ESCANABA - "As dumb as a box of rocks," some people say.
Maybe I have rocks in my head and I like things set in stone but I love rocks!
My family owns a box of rocks. I know that does not sound very interesting, but it is good solid fun.
Karen Wils photos
A pile of interesting rocks by my garden.
A piece of limestone that I painted a bear on when I was a kid.
Have you ever had a small child reach down and pick up a pretty rock? The grimy little fingers hand you the prized pebble. "Save the pretty rock, Mom," they say.
Even before the children came along, I had a habit of collecting weird stones or rocks for my garden wall. Fossils too, were treasured finds.
Escanaba means "flat rock," a prefect name to describe the river with the limestone bed that put our city on the map.
Limestone is often described as being like the soap scum in the bottom of the bath tub after all of the water has run out. Limestone, the lovely sedimentary rock so prevalent in our area, is full of fossilized skeletal marine organisms.
When I was a youngster, I stepped barefoot on the cephalopod and brachiopod fossils on the stones along the river near camp. I could imagine ancient giant tentacle creatures in a watery world and huge corrals swaying in current.
The box of rocks started years ago when my Dad found an arrowhead when he was building the camp. Chipped pieces of shiny quartz were added. On a family picnic trip to Lake Superior, some smooth agates made the trip home and found their way into the box.
In my younger days, a fun family outing was a ride to the end of the Stonington Peninsula for some fossil hunting and wading in the cool water.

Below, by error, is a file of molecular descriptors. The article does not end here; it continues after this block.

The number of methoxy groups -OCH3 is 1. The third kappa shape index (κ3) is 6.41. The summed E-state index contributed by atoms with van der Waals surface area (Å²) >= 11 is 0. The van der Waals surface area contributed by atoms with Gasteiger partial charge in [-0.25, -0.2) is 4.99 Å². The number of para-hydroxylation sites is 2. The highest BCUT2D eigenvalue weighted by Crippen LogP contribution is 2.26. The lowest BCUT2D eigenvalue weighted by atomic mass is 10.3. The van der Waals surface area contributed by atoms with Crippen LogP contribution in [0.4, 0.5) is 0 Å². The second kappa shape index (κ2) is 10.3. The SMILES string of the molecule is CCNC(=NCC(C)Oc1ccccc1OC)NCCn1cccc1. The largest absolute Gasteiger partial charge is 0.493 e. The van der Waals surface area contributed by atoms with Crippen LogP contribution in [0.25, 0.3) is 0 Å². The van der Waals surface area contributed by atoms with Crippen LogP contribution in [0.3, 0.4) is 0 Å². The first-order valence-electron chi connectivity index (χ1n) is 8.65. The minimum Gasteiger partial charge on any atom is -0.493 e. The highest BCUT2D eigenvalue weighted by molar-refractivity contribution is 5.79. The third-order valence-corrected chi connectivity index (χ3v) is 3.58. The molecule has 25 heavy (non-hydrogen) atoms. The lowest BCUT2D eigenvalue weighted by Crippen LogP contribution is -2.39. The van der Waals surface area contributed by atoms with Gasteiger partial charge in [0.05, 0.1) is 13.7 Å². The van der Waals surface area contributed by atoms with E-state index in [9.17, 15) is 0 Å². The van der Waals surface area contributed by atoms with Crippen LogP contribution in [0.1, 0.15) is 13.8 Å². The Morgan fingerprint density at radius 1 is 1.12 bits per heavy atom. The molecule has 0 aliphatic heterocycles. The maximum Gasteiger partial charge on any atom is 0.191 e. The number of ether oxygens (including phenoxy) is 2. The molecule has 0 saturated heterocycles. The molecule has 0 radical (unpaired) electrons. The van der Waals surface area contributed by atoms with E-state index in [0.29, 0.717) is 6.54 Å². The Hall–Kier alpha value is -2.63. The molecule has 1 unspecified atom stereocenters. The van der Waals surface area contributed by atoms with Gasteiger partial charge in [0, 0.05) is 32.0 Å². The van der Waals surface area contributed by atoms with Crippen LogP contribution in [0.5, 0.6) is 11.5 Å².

Hikers, bikers and outdoors people have rekindled the art of making cairns (these are man-made stacks of stone used to mark trails, beaches or just to be beautiful).
Just think if a polished lake tumbled rock could talk, think of all of the history it could tell! Rock piling is a peaceful combination of history and art.
My brother, Dave, carries a smooth, dark pebble that he calls his lucky stone. I have a cool piece of grey shale in my purse at all times. It still smells of spring water and the wild.
As the summer season rolls in, we will again see the importance of rocks. How much money do you think will be spent on decorative stones and gravel for gardens and yards?
How many vacationers will travel to see Picture Rocks National Lakeshore? Can you imagine going all summer without skipping a single stone across a pond or river?
Rocks, stones and pebbles are a part of the Earth. No matter how modern and civilized we become, there still is a part of us that has a need to touch the Earth.
A box of rocks is so much more than just little souvenirs. Rocks are the toys of Mother Earth.
Have fun touching the timeless stones and the stories they can tell.
Karen (Rose) Wils is a lifelong resident of north Escanaba. Her folksy columns are published weekly in Lifestyles.